How Does 40 Years of No-till Affect Soil Microbial Nitrogen Dynamics

Project Overview

Project Type: Graduate Student
Funds awarded in 2018: $14,964.00
Projected End Date: 09/30/2020
Grant Recipient: The Pennsylvania State University
Region: Northeast
State: Pennsylvania
Graduate Student:
Faculty Advisor:
Mary Ann Bruns
The Pennsylvania State University


  • Agronomic: corn, soybeans


  • Crop Production: conservation tillage, continuous cropping, cover crops, cropping systems, crop rotation, fertilizers, no-till, nutrient cycling
  • Soil Management: soil analysis, soil microbiology

    Proposal abstract:

    Loss of nitrogen (N) from agricultural systems presents a major issue for the environment but also results in a monetary loss for farmers. Farming practices such as reduced/no-till practices provide benefits to the farmers by decreasing erosion and compaction. It is unclear, however, how long-term reduced or no-till impact microbial N dynamics and N2O loss. Microbial N cycling processes that increase the utilization or retention of N include nitrate reduction to ammonium (NA) and nitrous oxide (N2O) reduction to di-nitrogen (N2O consumption) gas. The overall goal of this project is to identify how tillage affects these processes and identify practices that result in reduced loss of reactive nitrogen (NO3- and N2O). To investigate the effects of tillage, soils in a 40-year- old long-term tillage experiment comparing no-till, chisel/disking, and moldboard ploughing will be analyzed. Quantification of N loss as N2O will be made throughout the growing seasons in 2018 and 2019 in the tillage treatments. Microbial N dynamics (NA and N2O consumption) will be measured using molecular methods in rhizosphere and bulk soils of cover crops (wheat and rye) and main crops (corn and soybean). Results from this research will provide much needed information regarding the effects of long-term no-till on soil N cycling. Results will be communicated in extension publications and presented at field days and workshops to disseminate the results to farmers and extension agents.

    Project objectives from proposal:

    Objective 1: Investigate the effects of different long-term (40 years) tillage practices on crop N capture.
    Expected outcome: Crops grown in the continuous no-till plots will have increased N uptake compared to crops in the conventional or reduced tillage plots.

    Objective 2: Determine how different long-term tillage practices affect N2O emissions. Expected outcome: No-till is expected to release similar N2O emissions as compared to chisel/disk and moldboard ploughing is expected to release the highest cumulative N2O emissions.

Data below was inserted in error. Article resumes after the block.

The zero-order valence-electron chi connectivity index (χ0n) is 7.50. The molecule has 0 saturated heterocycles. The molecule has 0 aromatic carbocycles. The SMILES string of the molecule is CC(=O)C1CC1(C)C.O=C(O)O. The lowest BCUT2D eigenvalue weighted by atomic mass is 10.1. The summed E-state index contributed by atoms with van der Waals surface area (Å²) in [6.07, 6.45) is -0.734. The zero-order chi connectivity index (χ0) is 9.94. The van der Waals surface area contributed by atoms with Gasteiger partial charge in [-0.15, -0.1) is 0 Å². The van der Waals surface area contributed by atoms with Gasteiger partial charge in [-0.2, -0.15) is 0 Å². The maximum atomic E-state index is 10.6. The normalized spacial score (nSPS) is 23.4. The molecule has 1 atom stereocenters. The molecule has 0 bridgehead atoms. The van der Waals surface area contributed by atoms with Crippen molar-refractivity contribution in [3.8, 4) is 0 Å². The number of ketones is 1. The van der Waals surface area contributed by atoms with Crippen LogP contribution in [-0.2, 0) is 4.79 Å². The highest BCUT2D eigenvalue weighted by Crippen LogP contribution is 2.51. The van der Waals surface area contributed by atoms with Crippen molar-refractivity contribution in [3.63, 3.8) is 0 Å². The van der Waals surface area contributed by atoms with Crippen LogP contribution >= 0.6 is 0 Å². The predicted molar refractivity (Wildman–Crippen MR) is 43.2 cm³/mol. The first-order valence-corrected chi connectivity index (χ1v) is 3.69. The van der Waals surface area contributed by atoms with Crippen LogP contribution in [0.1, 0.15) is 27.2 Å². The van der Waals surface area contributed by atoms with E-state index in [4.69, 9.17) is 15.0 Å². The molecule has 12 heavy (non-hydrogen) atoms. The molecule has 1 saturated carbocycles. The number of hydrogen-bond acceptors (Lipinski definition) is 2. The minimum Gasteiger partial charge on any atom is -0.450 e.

Objective 3: Evaluate how the microbial communities associated with NA and N2O consumption change in relation to a) tillage practices, b) bulk soil versus rhizosphere soil, and c) rhizospheres of different crops.
    Expected outcome: a) Bacteria and archaea containing nosZI and nosZII genes will be lower in the no-till plots due to the higher bulk density, higher water filled pore space, and more anaerobic conditions anticipated in the no-till plots. b) Rhizosphere soils will have higher concentrations of C, leading to higher concentrations of genes responsible for carrying out N2O consumption and NA compared to the bulk soil samples. c) Rhizosphere soils of soybean will have higher concentrations of N, will lead to higher abundances of nosZ-carrying bacteria.

    Objective 4: Investigate the effects of tillage on NA and N2O consuming rhizosphere communities of different crops.
    Expected outcome: Bacterial NA and N2O consuming rhizosphere communities will be most similar within tillage treatments and least similar across tillage treatments.

    Objective 5: Evaluate how the denitrification and N2O consumption potential of the soil communities from the long-term tillage experiment is affected by different a) tillage practices, b) bulk soil versus rhizosphere soil, and c) rhizospheres of different crops.
    Expected outcome: a) The denitrification potential is expected to be highest in the moldboard ploughed plots, where N2O emissions are also expected to be higher (see objective 1), while N2O consumption should be highest in the no-till soils. b) Rhizosphere soils will have higher denitrification and N2O consumption potential, due to the increased microbial biomass and increased availability of C expected. c) Rhizosphere soil from soybeans are expected to have the highest denitrification potential, while wheat is expected to have the highest N2O consumption potential.

    The overall objective of this project is to determine how long-term no till agriculture impacts microbial N dynamics of soils and ultimately crop N uptake in a corn-soybean-small grain rotation.

    Any opinions, findings, conclusions, or recommendations expressed in this publication are those of the author(s) and do not necessarily reflect the view of the U.S. Department of Agriculture or SARE.